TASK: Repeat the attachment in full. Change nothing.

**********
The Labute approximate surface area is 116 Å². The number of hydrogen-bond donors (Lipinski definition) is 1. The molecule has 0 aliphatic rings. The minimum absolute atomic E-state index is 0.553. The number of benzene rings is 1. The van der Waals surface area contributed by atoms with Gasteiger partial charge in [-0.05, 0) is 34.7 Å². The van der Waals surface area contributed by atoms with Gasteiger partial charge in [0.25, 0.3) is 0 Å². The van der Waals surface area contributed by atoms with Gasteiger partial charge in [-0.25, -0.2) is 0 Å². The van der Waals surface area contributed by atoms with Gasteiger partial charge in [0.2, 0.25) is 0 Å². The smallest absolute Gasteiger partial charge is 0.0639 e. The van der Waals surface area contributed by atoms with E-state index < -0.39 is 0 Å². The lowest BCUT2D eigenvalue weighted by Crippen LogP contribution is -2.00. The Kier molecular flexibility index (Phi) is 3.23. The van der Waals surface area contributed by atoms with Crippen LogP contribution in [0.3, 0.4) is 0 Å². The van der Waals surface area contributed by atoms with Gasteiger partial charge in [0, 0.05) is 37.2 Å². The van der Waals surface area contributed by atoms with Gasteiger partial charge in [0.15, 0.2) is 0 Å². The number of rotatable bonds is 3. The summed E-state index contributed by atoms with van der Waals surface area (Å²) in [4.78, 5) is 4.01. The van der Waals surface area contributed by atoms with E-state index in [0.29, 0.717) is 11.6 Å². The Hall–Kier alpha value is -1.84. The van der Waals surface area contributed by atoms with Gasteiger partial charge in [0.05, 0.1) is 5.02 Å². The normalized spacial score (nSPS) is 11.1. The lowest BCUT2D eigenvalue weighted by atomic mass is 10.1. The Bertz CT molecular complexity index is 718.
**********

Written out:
The Labute approximate surface area is 116 Å². The number of hydrogen-bond donors (Lipinski definition) is 1. The molecule has 0 aliphatic rings. The minimum absolute atomic E-state index is 0.553. The number of benzene rings is 1. The van der Waals surface area contributed by atoms with Gasteiger partial charge in [-0.05, 0) is 34.7 Å². The van der Waals surface area contributed by atoms with Gasteiger partial charge in [0.25, 0.3) is 0 Å². The van der Waals surface area contributed by atoms with Gasteiger partial charge in [-0.25, -0.2) is 0 Å². The van der Waals surface area contributed by atoms with Gasteiger partial charge in [0.2, 0.25) is 0 Å². The smallest absolute Gasteiger partial charge is 0.0639 e. The van der Waals surface area contributed by atoms with E-state index < -0.39 is 0 Å². The lowest BCUT2D eigenvalue weighted by Crippen LogP contribution is -2.00. The Kier molecular flexibility index (Phi) is 3.23. The van der Waals surface area contributed by atoms with Crippen LogP contribution in [0.3, 0.4) is 0 Å². The van der Waals surface area contributed by atoms with Gasteiger partial charge in [0, 0.05) is 37.2 Å². The van der Waals surface area contributed by atoms with Gasteiger partial charge in [0.15, 0.2) is 0 Å². The number of rotatable bonds is 3. The summed E-state index contributed by atoms with van der Waals surface area (Å²) in [4.78, 5) is 4.01. The van der Waals surface area contributed by atoms with E-state index in [0.29, 0.717) is 11.6 Å². The Hall–Kier alpha value is -1.84. The van der Waals surface area contributed by atoms with Gasteiger partial charge in [0.05, 0.1) is 5.02 Å². The normalized spacial score (nSPS) is 11.1. The lowest BCUT2D eigenvalue weighted by atomic mass is 10.1. The Bertz CT molecular complexity index is 718.